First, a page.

- It’s okay to identify as disabled: Zoe
- Basketball, photography and more: How Charlie’s life ‘restarted’ through Mable
- Paralympics, arts and more: How Nick does what he loves with Mable
- Reviewing cafes for accessibility: How Ashlee is pursuing her passion
- Guitar, martial arts, yoga: Skills Nissa is learning with support through Mable
Sign up to have the latest news, articles and resources delivered to your inbox.
Dementia Action Week 2022 will be held 19-25 September and includes World Alzheimer’s Day 2022 on 21 September. This year the campaign is called A little support makes a big difference.
What is dementia?
Dementia isn’t a singular disease but rather a collection of symptoms affecting the brain.
The most common types of dementia are Alzheimer’s disease, Vascular dementia, Lewy body disease and Frontotemporal dementia, but it’s important to note that no two people experience dementia in the same way.
Warning signs of dementia include, but are not limited to, memory loss, confusion about time and place, problem-solving difficulties, changes in mood and personality as well as a decline in social skills, rational thinking and physical functioning.
9 things you may not know about dementia
Dementia is not part of the ageing process
People of any age can get dementia as it is caused by diseases that affect the brain. When it occurs in those younger than 65, it is called ‘younger onset dementia’, although it is most prevalent in those over 65 years.
One in 10 people over age 65 and three in 10 over age 85 are living with dementia.
Most people who have it live in the community
70% of those with dementia are living in the community – that is, they are not residing in residential care. With the right support in place, this may be an option for you or your loved one who has dementia.
Find out how a dementia-trained support worker with Mable can help.
We need to end discrimination against people living with dementia
According to a survey by Dementia Australia, the majority of respondents with dementia (63%) believe discrimination against them is common or very common. And 73% of their family, friends and support workers also agreed, highlighting the need for more community awareness and understanding of cognitive conditions.
An active and fulfilling life with dementia is possible
With the right support in place, those living with dementia can lead an active and engaged life for many years after their initial diagnoses. When a person is enabled to access the things that bring them joy – for instance going on outings – wellbeing is maintained. Independent support workers on Mable can play a significant role in making this happen.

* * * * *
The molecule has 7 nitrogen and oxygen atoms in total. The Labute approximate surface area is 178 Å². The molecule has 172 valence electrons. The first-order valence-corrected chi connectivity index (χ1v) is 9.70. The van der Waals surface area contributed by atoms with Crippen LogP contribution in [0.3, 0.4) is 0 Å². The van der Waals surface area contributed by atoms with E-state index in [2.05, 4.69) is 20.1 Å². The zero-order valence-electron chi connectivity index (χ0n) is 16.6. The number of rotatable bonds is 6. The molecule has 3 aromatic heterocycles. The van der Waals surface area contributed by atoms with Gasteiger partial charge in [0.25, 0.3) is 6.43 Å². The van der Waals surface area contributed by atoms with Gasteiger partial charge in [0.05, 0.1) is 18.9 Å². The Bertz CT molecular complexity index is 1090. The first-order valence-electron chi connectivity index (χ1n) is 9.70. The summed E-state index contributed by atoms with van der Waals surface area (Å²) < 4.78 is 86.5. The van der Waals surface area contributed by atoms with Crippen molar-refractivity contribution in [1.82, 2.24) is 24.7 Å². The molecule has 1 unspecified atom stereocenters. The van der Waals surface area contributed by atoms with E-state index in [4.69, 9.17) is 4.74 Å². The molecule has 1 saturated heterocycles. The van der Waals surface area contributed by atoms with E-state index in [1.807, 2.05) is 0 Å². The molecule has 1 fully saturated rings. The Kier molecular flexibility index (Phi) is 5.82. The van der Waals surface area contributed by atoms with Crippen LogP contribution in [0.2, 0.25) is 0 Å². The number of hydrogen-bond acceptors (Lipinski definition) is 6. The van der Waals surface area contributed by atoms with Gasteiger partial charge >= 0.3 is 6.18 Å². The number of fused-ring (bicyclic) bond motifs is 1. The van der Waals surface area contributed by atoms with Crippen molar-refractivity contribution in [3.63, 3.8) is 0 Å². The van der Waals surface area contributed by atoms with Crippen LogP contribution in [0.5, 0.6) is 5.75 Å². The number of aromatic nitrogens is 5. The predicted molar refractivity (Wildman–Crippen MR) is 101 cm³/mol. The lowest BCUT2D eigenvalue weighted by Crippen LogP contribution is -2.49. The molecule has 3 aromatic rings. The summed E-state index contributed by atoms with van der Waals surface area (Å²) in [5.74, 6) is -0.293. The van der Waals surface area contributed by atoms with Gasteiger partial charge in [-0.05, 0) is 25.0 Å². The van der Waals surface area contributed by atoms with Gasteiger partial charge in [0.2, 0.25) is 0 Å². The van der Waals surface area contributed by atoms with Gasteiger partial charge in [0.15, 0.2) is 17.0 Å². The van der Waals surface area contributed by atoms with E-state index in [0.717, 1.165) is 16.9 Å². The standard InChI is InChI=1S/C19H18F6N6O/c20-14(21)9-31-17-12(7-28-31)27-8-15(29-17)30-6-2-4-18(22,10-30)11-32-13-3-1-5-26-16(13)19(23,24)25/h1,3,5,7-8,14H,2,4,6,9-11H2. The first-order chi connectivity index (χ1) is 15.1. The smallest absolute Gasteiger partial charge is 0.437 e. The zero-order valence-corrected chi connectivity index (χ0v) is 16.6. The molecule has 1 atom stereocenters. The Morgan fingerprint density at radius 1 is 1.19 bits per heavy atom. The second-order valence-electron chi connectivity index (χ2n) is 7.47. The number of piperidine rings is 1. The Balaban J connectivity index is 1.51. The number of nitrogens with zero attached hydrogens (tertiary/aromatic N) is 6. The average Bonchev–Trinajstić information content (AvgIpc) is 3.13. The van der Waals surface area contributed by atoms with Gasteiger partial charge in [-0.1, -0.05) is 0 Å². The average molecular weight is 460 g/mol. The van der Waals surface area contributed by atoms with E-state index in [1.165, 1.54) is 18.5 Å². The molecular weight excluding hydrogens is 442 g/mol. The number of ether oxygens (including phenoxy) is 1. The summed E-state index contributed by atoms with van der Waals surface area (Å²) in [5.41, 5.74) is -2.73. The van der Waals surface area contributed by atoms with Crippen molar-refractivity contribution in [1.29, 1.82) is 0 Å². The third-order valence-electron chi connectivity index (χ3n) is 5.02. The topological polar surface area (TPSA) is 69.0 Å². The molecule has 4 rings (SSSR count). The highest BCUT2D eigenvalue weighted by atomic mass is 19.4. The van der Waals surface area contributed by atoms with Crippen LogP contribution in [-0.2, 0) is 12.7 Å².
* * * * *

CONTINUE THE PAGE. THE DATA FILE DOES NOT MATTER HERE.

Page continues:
Alzheimer’s disease is the most common form of dementia
There are over 100 different brain diseases which can lead to dementia. In Australia, Alzheimer’s disease accounts for about two thirds of dementia cases (see FAQs). More women than men develop Alzheimer’s disease.
More support workers with dementia training are needed
According to projections in the Economic Cost of Dementia in Australia report, by 2036 over 362,930 support workers will be needed to assist those with dementia in the community. By 2056, this will be around 525,540. Support workers with dementia training will be even more in demand.
Medical advancements give hope
Research into the causes, treatment and risk reduction of dementia is happening all the time. While there is still no cure, scientists continue to make small breakthroughs which give hope. For instance, a new study published in the American Geriatrics Society journal suggests lifestyle modification intervention may help to improve cognition in older adults experiencing cognitive decline, and reduce the risk of Alzheimer’s disease.
We need to reverse the social isolation problem
A Dementia Australia survey found 74% of people living with dementia said people no longer keep in touch with them like they used to. Encouraging friends of a person with dementia to pick up the phone is a simple way to help them stay socially connected.
You can also engage support workers through Mable to provide them with social support, companionship and assistance with community participation.
Carers need taking care of too
There are around 1.6 million people involved in supporting those with dementia. These include family members, such as a spouse, sibling or a child. It is important that these people are supported too, as carer burn out can lead to stress, fatigue and depression.
Through Mable, you can book respite support workers who can give carers a much-needed break.
Ways to help a person with dementia
There are small yet effecting things we can all do that have a big impact on the life of the person:
- Make home a safe, comfortable environment for them with a few smart changes
- Listen to them, and be patient
- Give them time to articulate their thoughts
- Use clever technology to make their life easier
- Help them plan their own social life.
- Encourage them to stay active and healthy.
Learn more about dementia and how you can use your home care package funding to book dementia support on Mable.